Knowing When to Break the Rules

When it comes to writing anything there are rules. Grammar rules, spelling rules, style rules, layout rules, format rules and all sorts of other rules to do with genres, characters etc.

The first hurdle is learning all these rules but if all of them were obeyed 100% of the time the books, films, poems and everything else we write would be rather boring if they all followed all the rules. We’d all sound similar and nothing would feel that unique.

So here’s some of the reasons I break the rules:

If the emphasis of a sentence is lost if I stick to the grammar rules I occasionally have something not quite so correct. Often this is when the subject of the sentence isn’t what I actually want to focus on. I probably only do this with 2-3 sentences in an entire book though.

The only other grammar rule I break is because I think the language has moved on and it involves the ellipses. I always miss the space before and have it follow on the previous word like this… rather than likes this … because the ellipses was origionally used when quoting to note that something had been missed out, and when that’s why I’m using it I still put the space before in there but I also use an ellipses when a character trails off a sentence and then it’s used online without the space beforehand.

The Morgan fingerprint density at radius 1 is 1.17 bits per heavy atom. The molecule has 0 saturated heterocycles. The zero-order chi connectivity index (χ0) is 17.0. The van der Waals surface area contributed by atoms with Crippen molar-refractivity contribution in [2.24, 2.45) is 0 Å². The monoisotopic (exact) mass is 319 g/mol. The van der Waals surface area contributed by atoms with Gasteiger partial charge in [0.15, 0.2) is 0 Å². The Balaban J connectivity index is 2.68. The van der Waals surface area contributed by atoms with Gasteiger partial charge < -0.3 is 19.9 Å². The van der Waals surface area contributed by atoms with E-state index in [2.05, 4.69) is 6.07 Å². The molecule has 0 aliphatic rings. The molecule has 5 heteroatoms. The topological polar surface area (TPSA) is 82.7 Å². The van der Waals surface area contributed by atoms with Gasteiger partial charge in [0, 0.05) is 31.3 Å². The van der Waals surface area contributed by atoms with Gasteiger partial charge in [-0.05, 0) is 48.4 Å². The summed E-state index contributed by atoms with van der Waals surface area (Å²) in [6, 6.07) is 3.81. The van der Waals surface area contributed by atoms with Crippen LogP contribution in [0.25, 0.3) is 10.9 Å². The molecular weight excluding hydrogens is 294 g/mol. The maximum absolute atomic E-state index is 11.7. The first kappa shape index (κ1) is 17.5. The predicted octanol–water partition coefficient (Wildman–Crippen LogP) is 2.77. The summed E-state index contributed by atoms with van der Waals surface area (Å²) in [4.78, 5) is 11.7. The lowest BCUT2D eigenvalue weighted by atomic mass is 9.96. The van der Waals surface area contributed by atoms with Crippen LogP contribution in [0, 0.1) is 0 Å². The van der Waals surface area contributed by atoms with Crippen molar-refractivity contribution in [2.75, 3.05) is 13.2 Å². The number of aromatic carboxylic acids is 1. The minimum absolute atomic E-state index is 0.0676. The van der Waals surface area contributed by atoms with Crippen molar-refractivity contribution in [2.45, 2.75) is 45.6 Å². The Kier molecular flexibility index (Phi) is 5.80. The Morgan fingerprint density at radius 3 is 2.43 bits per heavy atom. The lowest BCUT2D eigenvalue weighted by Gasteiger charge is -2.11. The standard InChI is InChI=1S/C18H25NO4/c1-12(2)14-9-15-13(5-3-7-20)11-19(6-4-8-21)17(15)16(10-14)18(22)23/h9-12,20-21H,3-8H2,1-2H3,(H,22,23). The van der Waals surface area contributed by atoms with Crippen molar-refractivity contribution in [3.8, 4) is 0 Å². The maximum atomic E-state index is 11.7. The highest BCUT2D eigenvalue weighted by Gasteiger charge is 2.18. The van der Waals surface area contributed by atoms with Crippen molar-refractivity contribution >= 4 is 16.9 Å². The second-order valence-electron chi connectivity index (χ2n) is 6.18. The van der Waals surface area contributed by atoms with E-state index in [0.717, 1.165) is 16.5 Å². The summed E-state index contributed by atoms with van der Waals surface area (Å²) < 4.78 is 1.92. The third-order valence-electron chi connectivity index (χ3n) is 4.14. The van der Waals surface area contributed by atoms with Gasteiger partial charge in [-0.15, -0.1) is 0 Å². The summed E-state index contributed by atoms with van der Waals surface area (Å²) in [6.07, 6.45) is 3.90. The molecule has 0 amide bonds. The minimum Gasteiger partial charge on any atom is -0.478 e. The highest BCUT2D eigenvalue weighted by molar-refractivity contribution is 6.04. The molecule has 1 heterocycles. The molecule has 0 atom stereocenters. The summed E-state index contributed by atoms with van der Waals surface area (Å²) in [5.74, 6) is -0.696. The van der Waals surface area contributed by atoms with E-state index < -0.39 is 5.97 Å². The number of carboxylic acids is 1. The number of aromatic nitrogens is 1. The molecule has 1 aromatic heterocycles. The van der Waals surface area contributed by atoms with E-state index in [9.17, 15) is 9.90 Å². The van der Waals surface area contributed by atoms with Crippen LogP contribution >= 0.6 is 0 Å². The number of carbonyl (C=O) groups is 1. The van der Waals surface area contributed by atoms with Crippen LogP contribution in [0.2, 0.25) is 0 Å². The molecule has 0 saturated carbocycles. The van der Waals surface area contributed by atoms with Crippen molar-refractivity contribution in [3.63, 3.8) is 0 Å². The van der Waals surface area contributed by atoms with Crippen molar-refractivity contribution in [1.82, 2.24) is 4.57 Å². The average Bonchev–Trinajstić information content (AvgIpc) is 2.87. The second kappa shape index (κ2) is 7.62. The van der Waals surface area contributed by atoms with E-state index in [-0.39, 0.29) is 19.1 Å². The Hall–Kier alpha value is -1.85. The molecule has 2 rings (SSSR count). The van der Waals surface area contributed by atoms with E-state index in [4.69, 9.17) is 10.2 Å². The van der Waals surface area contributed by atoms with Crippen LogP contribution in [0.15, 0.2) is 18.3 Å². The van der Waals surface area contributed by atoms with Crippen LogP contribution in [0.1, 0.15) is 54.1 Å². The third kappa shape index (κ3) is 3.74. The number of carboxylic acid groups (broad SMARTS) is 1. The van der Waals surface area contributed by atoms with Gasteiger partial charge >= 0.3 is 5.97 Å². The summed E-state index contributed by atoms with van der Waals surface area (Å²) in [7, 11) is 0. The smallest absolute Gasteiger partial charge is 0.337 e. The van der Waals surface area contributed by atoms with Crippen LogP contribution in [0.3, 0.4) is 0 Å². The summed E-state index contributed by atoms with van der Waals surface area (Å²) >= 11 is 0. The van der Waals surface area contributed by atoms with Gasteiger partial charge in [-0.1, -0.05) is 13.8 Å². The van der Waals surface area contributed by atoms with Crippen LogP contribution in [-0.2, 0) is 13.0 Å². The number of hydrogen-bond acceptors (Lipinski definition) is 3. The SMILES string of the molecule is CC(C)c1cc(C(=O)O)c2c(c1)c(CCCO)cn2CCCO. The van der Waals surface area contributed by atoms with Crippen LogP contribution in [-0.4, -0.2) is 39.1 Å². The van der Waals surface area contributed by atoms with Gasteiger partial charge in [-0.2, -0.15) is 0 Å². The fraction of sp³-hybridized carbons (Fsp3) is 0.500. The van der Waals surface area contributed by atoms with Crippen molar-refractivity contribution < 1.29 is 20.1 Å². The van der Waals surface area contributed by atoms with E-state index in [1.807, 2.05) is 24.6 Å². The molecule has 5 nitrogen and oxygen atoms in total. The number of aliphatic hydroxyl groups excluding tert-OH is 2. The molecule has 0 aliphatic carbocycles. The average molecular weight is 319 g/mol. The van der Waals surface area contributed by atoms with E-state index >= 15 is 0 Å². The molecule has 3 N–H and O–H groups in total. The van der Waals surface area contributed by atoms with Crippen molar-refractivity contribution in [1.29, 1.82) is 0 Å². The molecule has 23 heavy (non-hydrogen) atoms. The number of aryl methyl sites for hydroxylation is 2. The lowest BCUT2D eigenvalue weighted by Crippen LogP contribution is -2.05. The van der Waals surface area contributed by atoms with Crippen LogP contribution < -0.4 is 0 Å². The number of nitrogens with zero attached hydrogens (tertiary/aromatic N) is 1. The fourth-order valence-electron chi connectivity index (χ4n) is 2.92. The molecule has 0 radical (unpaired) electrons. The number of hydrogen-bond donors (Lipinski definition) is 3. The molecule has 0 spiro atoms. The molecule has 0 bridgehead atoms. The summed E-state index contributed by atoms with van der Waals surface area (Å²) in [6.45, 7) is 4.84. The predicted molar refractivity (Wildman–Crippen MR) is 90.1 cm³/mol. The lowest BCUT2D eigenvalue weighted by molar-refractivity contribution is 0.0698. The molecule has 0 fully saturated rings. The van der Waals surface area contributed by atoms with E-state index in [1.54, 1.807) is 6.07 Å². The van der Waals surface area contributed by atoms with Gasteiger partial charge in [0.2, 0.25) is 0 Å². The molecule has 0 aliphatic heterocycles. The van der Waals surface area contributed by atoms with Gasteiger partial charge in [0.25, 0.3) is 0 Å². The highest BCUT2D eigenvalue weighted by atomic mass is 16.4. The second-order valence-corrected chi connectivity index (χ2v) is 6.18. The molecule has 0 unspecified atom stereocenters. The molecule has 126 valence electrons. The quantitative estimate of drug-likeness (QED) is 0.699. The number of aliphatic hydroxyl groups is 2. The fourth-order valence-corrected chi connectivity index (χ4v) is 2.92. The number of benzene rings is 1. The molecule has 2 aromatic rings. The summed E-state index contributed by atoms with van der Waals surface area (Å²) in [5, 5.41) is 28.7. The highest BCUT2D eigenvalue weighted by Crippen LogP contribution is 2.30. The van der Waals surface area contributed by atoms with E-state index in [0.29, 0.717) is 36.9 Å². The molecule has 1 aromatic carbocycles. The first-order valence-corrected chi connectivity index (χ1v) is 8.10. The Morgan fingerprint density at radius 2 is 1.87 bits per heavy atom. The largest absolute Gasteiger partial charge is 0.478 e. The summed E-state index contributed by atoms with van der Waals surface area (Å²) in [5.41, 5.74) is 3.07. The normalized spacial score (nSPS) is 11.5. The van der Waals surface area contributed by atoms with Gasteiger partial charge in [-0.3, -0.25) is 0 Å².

I also occasionally break the ‘rule’ not to use passive voice as again it can help get the right emphasis to break the rule. There are some other good examples of breking these sorts of rules. The line ‘to boldly go where no one has gone before’ breaks the rule of not splitting infinitives. ‘to go’ is being split by ‘boldly’ but ‘to go boldly’ doesn’t sound right.

There are also rules about not having scenes in books and films unless they move the plot forward but occasionally I keep a scene that’s just character based and helps the reader get to know the character. While this can slow the pace of a book it also helps the reader feel connected to the people they’re reading about. A balance should be struck between these two. My editor and proof-readers weigh in heavily on whether I keep these scenes or not as they are less attached to the characters than I am.

There are a few others I’ve broken over the years writing but they always come down to whether I think they add to the overall storyline, feel and point of the piece. It’s important to remember that the rules are there for a reason but sometimes breaking them just works.

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